Remember Moles? To connect gram formula mass, mass in grams and number of moles use the triangle opposite gfm = mass of 1 mole n = number of moles m = mass of substance m n gfm

Remember solutions? n c v
To connect volume, concentration and the number of moles in a solution use the triangle opposite. c = concentration (m/l) n = number of moles v = volume (l) n c v

Work out unknown concentrations and volumes from the results of volumetric titrations. You use the equation VH MH NH = VOH MOH NOH V = volume M = molarity NH = number of H+ ions in acid NOH =number of OH- ions in alkali H = acid OH = alkali

Salts A salt is the compound formed when the hydrogen ion of an acid is replaced by a metal ion (or an ammonium ion). Salts are formed by the reactions of acids with bases or metals.

Salts Acid Formula Salt Ion hydrochloric HCl chloride Cl- sulphuric
H2SO4 sulphate SO42- nitric HNO3 nitrate NO3- carbonic H2CO3 carbonate CO32-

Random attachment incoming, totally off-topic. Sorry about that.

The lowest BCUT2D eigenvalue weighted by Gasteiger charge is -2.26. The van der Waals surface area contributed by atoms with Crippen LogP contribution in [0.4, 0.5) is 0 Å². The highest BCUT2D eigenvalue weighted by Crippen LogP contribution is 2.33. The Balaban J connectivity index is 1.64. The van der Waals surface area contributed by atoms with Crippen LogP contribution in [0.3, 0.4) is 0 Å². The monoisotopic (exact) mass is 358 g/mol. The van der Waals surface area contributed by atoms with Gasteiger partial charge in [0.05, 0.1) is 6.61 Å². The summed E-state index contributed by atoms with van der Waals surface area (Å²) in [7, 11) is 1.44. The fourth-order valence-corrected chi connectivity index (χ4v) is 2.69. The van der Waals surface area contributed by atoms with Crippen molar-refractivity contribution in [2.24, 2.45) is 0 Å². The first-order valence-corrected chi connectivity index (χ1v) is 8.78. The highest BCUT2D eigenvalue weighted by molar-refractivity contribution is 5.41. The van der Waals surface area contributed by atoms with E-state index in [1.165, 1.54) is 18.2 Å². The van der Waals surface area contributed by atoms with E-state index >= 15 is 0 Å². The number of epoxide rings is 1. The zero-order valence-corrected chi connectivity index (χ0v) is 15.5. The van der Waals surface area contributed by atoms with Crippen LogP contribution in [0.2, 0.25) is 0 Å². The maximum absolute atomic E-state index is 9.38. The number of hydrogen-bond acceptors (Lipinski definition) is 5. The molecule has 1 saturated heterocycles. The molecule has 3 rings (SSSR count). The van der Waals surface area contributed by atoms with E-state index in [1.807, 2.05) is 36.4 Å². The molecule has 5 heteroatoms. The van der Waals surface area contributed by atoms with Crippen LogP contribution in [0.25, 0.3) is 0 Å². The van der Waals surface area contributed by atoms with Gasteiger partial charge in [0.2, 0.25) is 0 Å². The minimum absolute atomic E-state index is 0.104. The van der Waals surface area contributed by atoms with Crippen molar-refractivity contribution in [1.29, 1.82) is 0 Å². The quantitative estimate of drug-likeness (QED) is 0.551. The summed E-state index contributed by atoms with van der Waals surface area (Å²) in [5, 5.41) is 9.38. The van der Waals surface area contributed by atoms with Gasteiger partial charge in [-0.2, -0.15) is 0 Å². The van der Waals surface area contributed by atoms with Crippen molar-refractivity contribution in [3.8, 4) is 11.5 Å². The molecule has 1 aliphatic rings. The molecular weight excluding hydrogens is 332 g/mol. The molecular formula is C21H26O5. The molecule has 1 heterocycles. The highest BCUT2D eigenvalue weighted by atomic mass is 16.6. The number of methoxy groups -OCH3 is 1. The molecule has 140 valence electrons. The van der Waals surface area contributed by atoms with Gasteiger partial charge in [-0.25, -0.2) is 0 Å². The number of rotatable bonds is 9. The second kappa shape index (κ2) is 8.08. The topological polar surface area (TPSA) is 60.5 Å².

Making salts There are three main methods of making salts.
Which method to use depends upon solubilities. Those solubilities can be found in the Data Booklet.

Titration Titration is experiment where alkali is measured out using a pipette. Indicator is added. Acid is added from a burette, until the indicator changes colour. The water can then be evaporated to get the salt.

Neutralisation and Evaporation.
An easy way to prepare salts is to react an acid with an insoluble metal oxide or metal carbonate. The excess can be removed from the reaction mixture by filtration. The solution is now evaporated to separate the salt.

Precipitation Precipitation is the reaction in which two solutions react to form an insoluble salt. The salt can then be filtered out and dried.